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Your Advance Guide to Toronto's Festival of Beer
10 tips for getting tipsy

All photos by Dan Grant

Five years ago I made my first trek to Toronto’s Festival of Beer, full of hope for a day full of hops. Not-so-inexpensive ticket purchased, I wandered down to Fort York and started the sampling.

First impression: Too many frat boy types

Second impression: Too little shelter from the sun

Third impression: Way too many frat boy types

The next year, I didn’t go back.

By 2011 however, I was contributing beer related articles to a magazine, so my tickets were comp’d. The venue had moved to the Exhibition Grounds, and several new breweries had popped up around the province. Things had improved considerably and by the following year — last year, from whence these photos originated — my biggest complaint was drunkenly losing my lens cap.

Yeah, jackasses still show up and it’s not a cheap way to pass an afternoon, but without a doubt this is a quality day out. The site is open, much easier to navigate, and offers a range of other beer-related experiences that enhance the sampling.

TFOB used to hand out an “Enjoyment Guide” to enhance the guest experience, but this year’s edition opted for an app instead (it goes live July 17th). This year’s fest is July 26, but to help you pre-plan and really get the most of your big day out, I offer this: 

  1. Don’t wait to get your tickets. Saturday is already sold out.
  2. I wore a Vitamin B1 patch, which is widely thought to prevent hangovers, to the 2012 event. Whether or not its effectiveness was all in my head didn’t really matter because my head was fine the next day.  It worked for me the same way milk thistle does wonders for others. If you want to minimize the next day’s suffering, purchase your hangover preventative ahead of time (surprisingly, last year, nothing of the sort was sold on-site).
  3. I’m also a big fan of bringing travel-size hand sanitizers to events like this. There’s a whole village of portable toilets and no way to police who else is using the handwash stations. Drinking lowers your defences. This is an easy barrier to apply.
  4. Sunscreen… trust me, the novelty Steam Whistle hats are a special kind of greatness, but they aren’t magic.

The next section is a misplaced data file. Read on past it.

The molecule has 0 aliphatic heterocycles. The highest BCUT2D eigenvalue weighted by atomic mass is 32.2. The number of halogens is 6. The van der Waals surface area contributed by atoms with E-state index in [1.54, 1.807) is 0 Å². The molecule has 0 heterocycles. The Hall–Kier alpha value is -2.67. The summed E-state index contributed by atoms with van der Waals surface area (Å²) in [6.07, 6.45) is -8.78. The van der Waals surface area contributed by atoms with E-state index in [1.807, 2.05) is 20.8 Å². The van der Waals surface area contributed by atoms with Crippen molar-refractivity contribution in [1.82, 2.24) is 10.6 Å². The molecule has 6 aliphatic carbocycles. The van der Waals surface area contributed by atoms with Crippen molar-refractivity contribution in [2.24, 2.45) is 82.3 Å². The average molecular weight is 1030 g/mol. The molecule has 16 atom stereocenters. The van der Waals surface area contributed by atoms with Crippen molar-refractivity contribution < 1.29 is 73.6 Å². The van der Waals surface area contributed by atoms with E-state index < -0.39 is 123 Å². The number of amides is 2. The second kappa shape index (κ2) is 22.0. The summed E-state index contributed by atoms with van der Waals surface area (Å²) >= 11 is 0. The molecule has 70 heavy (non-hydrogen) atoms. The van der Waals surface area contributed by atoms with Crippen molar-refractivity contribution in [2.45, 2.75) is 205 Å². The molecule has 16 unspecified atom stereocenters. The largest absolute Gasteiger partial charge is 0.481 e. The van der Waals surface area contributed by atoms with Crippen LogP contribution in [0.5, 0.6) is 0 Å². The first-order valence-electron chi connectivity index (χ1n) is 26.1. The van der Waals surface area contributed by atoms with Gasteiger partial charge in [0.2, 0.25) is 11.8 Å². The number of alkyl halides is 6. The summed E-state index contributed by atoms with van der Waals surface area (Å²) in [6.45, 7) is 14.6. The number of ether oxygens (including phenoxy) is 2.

5. Bring a bag. There’s plenty of swag to be had. Have it!
  6. This has been an especially wet spring / summer.  If your Vitamin B1 patch isn’t repelling the mosquitoes you should probably have something else that will.
  7. Plan your route.  The 2012 guide boasted more than 200 brands of beer to choose from, and they were very spread out.  It’s worth noting that money buys position, so it’s going to be easier to find beef jerky than a Berliner Wiesse.
  8. Be prepared for the smell.  It’s right near Lake Ontario, so that’s one thing. Portable Toilet Village is another experience altogether.  Then there are unexpected treasures the younger set tend to leave behind when they become light struck.
  9. Work within your limits.  Your ticket gets you in the gate and a taster size cup that goes with you from booth to booth (don’t lose it… replacements are not free). From there it’s up to you how much you will drink, and it’s your wallet that decides.  Tokens are $1.00 each (non-refundable), and drinks are either one or two discs each. 
  10. Get it into your head that when it’s done, it’s done.  Toronto’s Festival of Beer is under a special licensing agreement which allows the event to be held in a public space.  Respect last call and don’t shout at the staff who have no control over the matter. Vendors can’t keep serving when the licence runs out. 

If you’re really planning ahead, hang on to the tokens you don’t use. Last year I collected  a bunch that other people threw away at the end of Sunday, and added them to the few left in my pocket.  According to TFOB’s website, the same tokens get used year after year.


Last week I wrote about the barrel-aged trend that is becoming increasingly popular.  In addition to Sawdust City’s, also be on the lookout for barrels from Nickel Brook, Flying Monkeys, Great Lakes and Beau’s.  Fellow beer specialist Sam Gould (@TheBarleyBabe) and I took the initiative to try a couple of them. Here’s a small taste of what you will be tasting. 

Nickel Brook’s Old Kentucky Bastard (10.0%)

Started as: Bolshevik Bastard Imperial Stout

Pours: black, with a creamy, mocha head

Nose: Bourbon, dates, dark cherry

Look for: Ruby Port-like aroma

Palate: cold coffee, chocolate, booziness, Christmas cake, vanilla

Finish: long, smooth and slightly bitter

Flying Monkey’s The Matador Imperial India Pale Ale (10%)

Pours: hazy, burnt orange with an eggshell, foam head

Nose: wood, almost exclusively

Look for: grapefruit pith

Palate: pine, pineapple, toffee

Finish: Long and nicely bitter


Dan Grant is a Prud’homme certified Beer Specialist. Follow him on Twitter at @BrewScout.

For more, follow us on Twitter at @torontostandard and subscribe to our Newsletter.

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